As a historical interpreter, War of 1812 re-enactor, and professional storyteller, Pauline's experience can bring history and experiences of the early settlers to life before your eyes.  Experience first hand the hardship, adventures and joys of pioneers who planted their roots firmly in Canadian soil.

HerStory History
Pauline's performances are a collection of self penned narratives of some of Canada's heroines and pioneers;

Marguerite LaRoche France to Canada 1542
Elizabeth Davis Ghent Revolutionary War
Anne Morden Dundas Valley, 1787
Laura Secord Heroine of The War of 1812
Elizabeth Rapleje St Thomas, The War of 1812
Marie Anne Gaboury Grandmother of Louis Riel
Annie Connor Ireland to Canada, 1847
Abigail Becker Heroine of Long Point, 1854
Louisa Robinson Allan Toronto 1855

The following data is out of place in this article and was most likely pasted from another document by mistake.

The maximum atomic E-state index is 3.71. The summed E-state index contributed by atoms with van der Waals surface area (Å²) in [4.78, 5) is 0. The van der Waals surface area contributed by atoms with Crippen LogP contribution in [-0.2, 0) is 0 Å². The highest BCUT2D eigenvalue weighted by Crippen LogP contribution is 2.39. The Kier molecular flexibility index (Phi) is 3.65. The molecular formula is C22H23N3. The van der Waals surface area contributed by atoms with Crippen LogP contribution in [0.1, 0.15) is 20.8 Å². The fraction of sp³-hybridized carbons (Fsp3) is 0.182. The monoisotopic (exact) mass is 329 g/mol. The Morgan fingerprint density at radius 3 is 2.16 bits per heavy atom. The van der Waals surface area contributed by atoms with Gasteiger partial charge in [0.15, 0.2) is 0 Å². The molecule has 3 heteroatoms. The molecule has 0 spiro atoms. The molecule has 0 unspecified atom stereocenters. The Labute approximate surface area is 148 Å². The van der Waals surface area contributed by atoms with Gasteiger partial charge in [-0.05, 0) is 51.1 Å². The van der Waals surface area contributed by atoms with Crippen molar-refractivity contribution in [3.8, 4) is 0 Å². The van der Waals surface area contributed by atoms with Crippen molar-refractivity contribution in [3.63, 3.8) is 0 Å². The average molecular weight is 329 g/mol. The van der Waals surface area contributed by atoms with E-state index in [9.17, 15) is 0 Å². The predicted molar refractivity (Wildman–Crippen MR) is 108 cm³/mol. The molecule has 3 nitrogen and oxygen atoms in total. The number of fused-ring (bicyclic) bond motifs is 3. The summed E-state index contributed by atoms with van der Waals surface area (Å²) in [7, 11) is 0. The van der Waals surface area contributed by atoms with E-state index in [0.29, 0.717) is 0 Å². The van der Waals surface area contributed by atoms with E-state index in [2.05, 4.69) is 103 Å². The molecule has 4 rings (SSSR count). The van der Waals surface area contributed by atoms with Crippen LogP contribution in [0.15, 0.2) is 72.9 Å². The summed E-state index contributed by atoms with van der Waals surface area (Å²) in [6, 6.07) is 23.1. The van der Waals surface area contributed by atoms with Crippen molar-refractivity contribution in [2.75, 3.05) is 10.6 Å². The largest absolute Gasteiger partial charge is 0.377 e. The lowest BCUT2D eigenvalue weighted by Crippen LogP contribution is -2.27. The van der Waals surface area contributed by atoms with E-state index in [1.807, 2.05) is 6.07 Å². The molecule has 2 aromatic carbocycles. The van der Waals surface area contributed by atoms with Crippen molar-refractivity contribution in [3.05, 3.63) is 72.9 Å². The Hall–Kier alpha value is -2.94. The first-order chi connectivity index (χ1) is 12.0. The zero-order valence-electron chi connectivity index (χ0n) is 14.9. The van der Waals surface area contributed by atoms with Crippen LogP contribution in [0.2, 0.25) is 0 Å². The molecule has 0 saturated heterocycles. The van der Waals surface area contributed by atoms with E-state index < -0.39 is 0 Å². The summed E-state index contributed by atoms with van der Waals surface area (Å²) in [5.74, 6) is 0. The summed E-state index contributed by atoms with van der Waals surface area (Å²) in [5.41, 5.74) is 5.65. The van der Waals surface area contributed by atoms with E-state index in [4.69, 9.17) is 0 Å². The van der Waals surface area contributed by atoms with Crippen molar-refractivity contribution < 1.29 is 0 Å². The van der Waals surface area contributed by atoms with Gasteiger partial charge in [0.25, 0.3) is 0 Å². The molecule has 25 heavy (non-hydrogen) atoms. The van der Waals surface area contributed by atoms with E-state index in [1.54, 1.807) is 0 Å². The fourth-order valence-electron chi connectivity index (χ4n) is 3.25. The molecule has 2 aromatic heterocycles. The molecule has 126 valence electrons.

Adelaide Hunter Hoodless Educator and Author
Emily Ferguson Murphy Suffragist and Reformer, 1917
Minerva Hall Toronto's Centennial, 1934
Ruth Ireland Burlington 1855
Agnes Macdonald Wife of Sir John A. Macdonald
Queen Victoria  
Lucy Patrick  Lambeth (London) 1809
Edith Cavall Heroine of World War 1
Elizabeth Fisher Stong York (Toronto) 1816
  And Many More...    30 to 45 minutes

 


Piecing Together Canada's History Through Quilts

A condensed version of this programme that showcases handmade quilt designs from the past appeared in the Fall 2014 edition of the Canadian Quilter Magazine which is distributed across Canada. 

Stories, Traditions and Superstitions honour the quilt designs from long ago.

No thread running through Canada's history is stronger or more consistent than in their use as links between women and their female descendants. Many women felt that the female family, past, present and in the future was important and that these generations were united by the quilts that were the works of their hands and their hearts.